Yes. Thank you!

  • Ollie Jones (unregistered)

    We love to slag "enterprisey" software. I wonder if it gets so messed up partly because sales people don't say these words more often:

    "This is what we have to offer, and this is the price. We have many successful customers. We'd love to count you among them."

    Of course a sales person should qualify the customer before convening a meeting with tech people. If they don't have the budget for the project, well, bye.

  • (nodebb)

    The real WTF is that Reese's company had a business model where they charged for the client software, but access to the server was free and unrestricted.

    Either that or they separately licensed the server access and the more or less mandatory client software, in which case they are guilty of sharp practice since they clearly failed to tell Ed the real full cost when they originally sold him the service.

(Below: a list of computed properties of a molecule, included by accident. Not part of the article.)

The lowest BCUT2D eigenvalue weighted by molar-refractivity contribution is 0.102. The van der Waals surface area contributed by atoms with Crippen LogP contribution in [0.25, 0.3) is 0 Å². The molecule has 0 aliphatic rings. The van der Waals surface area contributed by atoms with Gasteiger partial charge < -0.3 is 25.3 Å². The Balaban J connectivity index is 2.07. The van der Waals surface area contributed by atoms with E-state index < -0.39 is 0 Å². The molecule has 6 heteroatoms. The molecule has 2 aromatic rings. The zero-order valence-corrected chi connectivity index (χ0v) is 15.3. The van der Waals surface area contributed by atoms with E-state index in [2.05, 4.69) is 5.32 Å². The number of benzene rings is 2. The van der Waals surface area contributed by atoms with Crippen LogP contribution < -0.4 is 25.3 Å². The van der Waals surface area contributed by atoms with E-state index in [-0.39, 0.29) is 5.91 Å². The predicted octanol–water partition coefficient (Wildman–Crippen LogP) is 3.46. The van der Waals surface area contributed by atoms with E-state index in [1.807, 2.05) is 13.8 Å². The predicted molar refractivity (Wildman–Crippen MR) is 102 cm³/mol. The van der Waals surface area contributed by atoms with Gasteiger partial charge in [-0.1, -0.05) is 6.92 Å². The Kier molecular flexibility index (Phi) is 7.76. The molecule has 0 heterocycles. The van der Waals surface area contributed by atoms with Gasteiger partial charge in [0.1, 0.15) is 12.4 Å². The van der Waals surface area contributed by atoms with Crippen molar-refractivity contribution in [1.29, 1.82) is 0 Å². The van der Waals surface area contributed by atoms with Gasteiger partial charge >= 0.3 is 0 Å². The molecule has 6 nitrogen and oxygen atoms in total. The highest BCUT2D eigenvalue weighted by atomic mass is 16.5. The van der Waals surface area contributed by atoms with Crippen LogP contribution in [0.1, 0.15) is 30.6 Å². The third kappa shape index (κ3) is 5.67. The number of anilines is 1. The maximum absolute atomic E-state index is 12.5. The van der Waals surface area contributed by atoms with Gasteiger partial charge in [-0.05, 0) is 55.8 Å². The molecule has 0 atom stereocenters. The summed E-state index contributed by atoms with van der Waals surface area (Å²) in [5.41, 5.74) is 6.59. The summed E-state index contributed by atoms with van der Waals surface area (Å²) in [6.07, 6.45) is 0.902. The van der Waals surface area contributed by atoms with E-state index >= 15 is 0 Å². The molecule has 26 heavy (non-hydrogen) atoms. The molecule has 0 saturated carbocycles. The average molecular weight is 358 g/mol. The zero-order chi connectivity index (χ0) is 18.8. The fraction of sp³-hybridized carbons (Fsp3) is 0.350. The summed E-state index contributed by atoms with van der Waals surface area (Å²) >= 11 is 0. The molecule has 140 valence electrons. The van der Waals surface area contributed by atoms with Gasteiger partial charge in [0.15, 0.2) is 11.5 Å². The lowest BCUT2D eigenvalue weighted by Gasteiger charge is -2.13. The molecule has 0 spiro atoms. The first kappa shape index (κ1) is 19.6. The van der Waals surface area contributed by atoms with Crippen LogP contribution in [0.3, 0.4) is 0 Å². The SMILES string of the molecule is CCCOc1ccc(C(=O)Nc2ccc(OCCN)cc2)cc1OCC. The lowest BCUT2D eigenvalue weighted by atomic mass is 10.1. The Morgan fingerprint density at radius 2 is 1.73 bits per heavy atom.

• PSimpson (unregistered) in reply to Sigako

    Something like "Penny-wise but pound foolish." would pretty well cover it. Or, "Spend a dollar to save a penny." The concept is universal, so I'd be surprised to find a country that doesn't have a similar saying.

  • Canthros (unregistered) in reply to Ollie Jones

    Sales-driven development is the cause of many woes and hardships, in my experience.

  • The Dave G (unregistered)

    It's too early for deja-vu.

    In the 90s we started getting calls from clients (wtf #2, devs were the support desk) about problems with an app our company had installed on their PCs. Call the "<something> Prototype". We had no clue what they were talking about. Turns out that a sales rep had had our custom group, whose job was to create custom reports, create a demo app for a client (wtf #3) . And had installed it. And never told us, much less provided any training, documentation, or even source code.